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Tuesday, 31 May 2016

100 years of remembering HMS Chester at the Battle of Jutland

Chester has not forgotten its link with HMS Chester and the men who served on her at the Battle of Jutland on 31 May 1916. If you visit Chester Town Hall this week you will find a small and touching exhibition relating to John Travers Cornwell VC prepared by Chester History and Heritage.

Correspondence between Albert E Horne of Cheltenham, who served on HMS Chester, and the Mayor of Chester indicates that he made regular visits to civic events from the 1950s onwards. In June 1970 he presented the city with a photograph of the 'Boy Cornwell' that is still held in our collections.

In November he writes again to the Mayor enclosing photographs taken at the opening of the 'Victoria Cross' pub on Jack Cornwell Street in his home borough of Newham on 15 September 1970. They appear here with Mr Horne's captions as a tribute to the shipmates and 100 years of remembering.


The six shipmates with two Ind Coope directors, Mr Green, Librarian and Chef


A chat over old times


Six Chester shipmates with Mrs Alice Payne, 80, Cornwell's sister

Thursday, 26 May 2016

Thinking Local - Toot Hill and Forest Chapel

This blog began with a visit to some friends who have recently moved to the delightful (and tiny – literally a handful of houses and a small church) hamlet of Forest Chapel near Macclesfield.  I’ve had family living in Buxton and have previously walked around Wildboarsclough and up Shutlingsloe (arguably more correctly, Shutlingslowe) – ‘the Matterhorn of Cheshire’, but this hamlet was entirely new to me.  It’s an immediately interesting and very picturesque hamlet, and, despite being only 5 minutes away from the main Macclesfield to Buxton ‘Cat and Fiddle’ Road it feels pleasingly away from the hustle and bustle of the modern world.  As I went out for a nice walk in the chilly March sunshine I was also shown the Toot Hill (or Toothill, depending on your source) earthworks up above the hamlet.  I wondered aloud about the naming of this ‘Roman fort’, and indeed what material we might hold with regards to Forest Chapel as a whole?  When I returned to work in the week I endeavoured to have look, and now (a couple of months on) I have finally done just that.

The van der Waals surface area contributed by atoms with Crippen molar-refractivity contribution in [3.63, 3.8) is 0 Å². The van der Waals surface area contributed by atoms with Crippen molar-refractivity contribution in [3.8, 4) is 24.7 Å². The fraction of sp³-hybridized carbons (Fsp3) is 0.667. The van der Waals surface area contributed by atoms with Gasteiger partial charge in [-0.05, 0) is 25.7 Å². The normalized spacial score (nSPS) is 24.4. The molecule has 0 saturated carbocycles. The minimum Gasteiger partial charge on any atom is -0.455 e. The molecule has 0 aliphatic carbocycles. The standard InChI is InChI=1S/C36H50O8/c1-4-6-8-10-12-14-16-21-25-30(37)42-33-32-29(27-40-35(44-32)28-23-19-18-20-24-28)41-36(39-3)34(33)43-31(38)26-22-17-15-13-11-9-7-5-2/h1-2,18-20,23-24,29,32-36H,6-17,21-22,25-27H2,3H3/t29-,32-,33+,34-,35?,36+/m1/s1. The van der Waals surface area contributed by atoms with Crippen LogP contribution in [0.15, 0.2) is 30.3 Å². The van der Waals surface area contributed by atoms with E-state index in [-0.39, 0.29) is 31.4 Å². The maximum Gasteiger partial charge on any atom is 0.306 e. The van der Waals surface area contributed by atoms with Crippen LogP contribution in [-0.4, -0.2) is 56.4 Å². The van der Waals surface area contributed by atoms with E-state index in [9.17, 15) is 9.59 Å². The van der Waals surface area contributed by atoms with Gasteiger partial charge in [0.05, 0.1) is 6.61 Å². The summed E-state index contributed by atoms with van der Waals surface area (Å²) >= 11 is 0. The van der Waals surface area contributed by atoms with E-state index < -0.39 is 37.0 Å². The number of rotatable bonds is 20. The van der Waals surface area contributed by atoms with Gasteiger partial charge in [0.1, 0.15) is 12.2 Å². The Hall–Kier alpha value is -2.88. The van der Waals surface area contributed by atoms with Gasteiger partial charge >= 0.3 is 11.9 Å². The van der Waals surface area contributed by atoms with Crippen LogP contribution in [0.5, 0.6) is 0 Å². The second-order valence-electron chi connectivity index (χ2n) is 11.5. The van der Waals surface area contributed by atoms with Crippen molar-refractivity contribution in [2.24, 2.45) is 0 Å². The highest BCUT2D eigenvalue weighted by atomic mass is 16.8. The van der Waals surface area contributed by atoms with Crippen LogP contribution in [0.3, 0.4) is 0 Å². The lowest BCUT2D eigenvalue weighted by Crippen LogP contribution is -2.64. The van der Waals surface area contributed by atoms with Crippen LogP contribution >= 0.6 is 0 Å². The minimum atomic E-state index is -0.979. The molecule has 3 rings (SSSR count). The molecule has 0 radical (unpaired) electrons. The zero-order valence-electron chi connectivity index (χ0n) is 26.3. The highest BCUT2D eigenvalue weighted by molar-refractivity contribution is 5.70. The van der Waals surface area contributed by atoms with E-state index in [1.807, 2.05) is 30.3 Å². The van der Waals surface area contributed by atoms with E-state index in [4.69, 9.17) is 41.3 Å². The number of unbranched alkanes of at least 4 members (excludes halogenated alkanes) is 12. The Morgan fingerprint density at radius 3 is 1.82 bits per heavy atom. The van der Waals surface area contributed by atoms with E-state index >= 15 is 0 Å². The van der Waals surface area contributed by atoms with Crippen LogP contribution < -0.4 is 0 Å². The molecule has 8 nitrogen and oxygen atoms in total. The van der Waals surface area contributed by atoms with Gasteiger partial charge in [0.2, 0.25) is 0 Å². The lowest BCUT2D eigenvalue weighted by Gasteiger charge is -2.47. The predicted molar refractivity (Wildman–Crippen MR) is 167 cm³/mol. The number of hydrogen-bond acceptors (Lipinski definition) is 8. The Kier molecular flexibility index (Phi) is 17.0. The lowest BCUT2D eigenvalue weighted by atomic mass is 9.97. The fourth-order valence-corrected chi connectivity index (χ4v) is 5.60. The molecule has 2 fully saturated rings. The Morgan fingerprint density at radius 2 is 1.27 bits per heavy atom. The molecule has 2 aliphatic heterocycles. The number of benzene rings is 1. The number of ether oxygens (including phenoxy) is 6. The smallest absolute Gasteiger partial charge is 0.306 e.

View from Forest Chapel 2016
I started by picking up Dodgson’s The Place-Names of Cheshire (published in 5 parts, but actually 7 volumes – and available on the open shelves in the Record Office search room - Ref 500189).  This explains the origin of the ‘Toot Hill’ name:

[Incidentally, and relating to an earlier blog on Cheshire Dialect, locally at the dawn of the 20th Century, corn just shooting above the ground, was said to ‘toot’.]



It is not entirely clear exactly how these earthworks became ‘Roman’.   J.P Earwaker in his Roman Remains in the Eastern Part of Cheshire (Ref 213934) does some careful measurements of the area, and talks about them being a ‘small camp’ and with a slightly raised ridge nearby that ‘may have been a Roman road’ but he provides not the slightest genuine evidence of such a connection.
A more extensive archaeological excavation is undertaken by F.A. Bruton and A.C.B. Brown in 1906 and published in a Classical Association of England and Wales publication Excavations at Toothill and Melandra published in 1909 (Ref 200763).  This contains some interesting plates and very detailed measurings and yet, sadly, “The result of the excavations may be summarised in a few words.  They yielded nothing in the way of finds – as regards traces of human occupation they are negative – and except in so far as a careful examination and measurement of the earthwork may assist, they throw no light on the date of the structure.”



F. Thomas undertook A Fresh Survey of the Earthwork on Toothill in 1960 (Ref 207875) and concludes that “Toothill was never a fort in any period..” and “the site as a whole appeared typical of medieval park and forest sites”.  He also adds, perhaps a little pointedly,  that “Excavation of the ditch and rampart might, with the aid of pollen analysis, possibly combined with radio-carbon dating, give some idea as to date, but unfortunately, the central rectangle was almost completely excavated in 1906, and any evidence, which more scientific methods might have found useful, may have been destroyed.”

In addition to these items, there are some good maps - the early Ordnance Survey 25-inch scale maps (We hold the 1st and 3rd Edition sheets for this area), the Tithe Map from 1849 (Ref EDT 255/2 - also available online at http://maps.cheshire.gov.uk/tithemaps/TwinMaps.aspx?township=EDT_255-2 ) as well as Registers from the church itself (St Stephen, Forest Chapel - Ref P88) which is particularly well known for its annual rushbearing ceremony, and several either items


In total, typing ‘Forest Chapel Macclesfield’ into the catalogue (which can be viewed here http://archive.cheshire.gov.uk/calmview/default.aspx ) produces nearly 50 responses, the majority of them from our excellent local studies collection. 
The point, if indeed this blog is trying to make one, however is not meant to be specific, but general.  Literally nowhere is too small (or indeed, too large) to have some records of some description be held by us.  Why not take a look at what we hold on your town, village, hamlet, street, even your house?  You will never know unless you look.